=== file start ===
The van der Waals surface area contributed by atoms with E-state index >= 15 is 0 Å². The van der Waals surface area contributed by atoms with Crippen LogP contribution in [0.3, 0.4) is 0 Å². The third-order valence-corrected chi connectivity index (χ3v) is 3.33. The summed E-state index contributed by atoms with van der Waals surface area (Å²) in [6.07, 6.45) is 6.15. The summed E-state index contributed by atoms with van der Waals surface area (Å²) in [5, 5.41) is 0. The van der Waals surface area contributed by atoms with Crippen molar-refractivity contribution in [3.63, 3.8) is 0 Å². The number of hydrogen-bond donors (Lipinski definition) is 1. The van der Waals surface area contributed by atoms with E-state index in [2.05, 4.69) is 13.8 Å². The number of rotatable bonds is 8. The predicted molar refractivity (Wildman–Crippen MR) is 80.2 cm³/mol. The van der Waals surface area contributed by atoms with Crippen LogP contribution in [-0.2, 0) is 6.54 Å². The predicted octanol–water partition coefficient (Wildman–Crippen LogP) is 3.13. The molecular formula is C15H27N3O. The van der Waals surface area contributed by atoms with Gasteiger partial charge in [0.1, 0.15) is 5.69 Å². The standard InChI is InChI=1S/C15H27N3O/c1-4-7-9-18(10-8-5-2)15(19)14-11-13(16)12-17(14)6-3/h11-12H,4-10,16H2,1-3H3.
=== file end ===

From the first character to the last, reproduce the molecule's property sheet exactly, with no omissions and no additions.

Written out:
The van der Waals surface area contributed by atoms with E-state index >= 15 is 0 Å². The van der Waals surface area contributed by atoms with Crippen LogP contribution in [0.3, 0.4) is 0 Å². The third-order valence-corrected chi connectivity index (χ3v) is 3.33. The summed E-state index contributed by atoms with van der Waals surface area (Å²) in [6.07, 6.45) is 6.15. The summed E-state index contributed by atoms with van der Waals surface area (Å²) in [5, 5.41) is 0. The van der Waals surface area contributed by atoms with Crippen molar-refractivity contribution in [3.63, 3.8) is 0 Å². The number of hydrogen-bond donors (Lipinski definition) is 1. The van der Waals surface area contributed by atoms with E-state index in [2.05, 4.69) is 13.8 Å². The number of rotatable bonds is 8. The predicted molar refractivity (Wildman–Crippen MR) is 80.2 cm³/mol. The van der Waals surface area contributed by atoms with Crippen LogP contribution in [-0.2, 0) is 6.54 Å². The predicted octanol–water partition coefficient (Wildman–Crippen LogP) is 3.13. The molecular formula is C15H27N3O. The van der Waals surface area contributed by atoms with Gasteiger partial charge in [0.1, 0.15) is 5.69 Å². The standard InChI is InChI=1S/C15H27N3O/c1-4-7-9-18(10-8-5-2)15(19)14-11-13(16)12-17(14)6-3/h11-12H,4-10,16H2,1-3H3.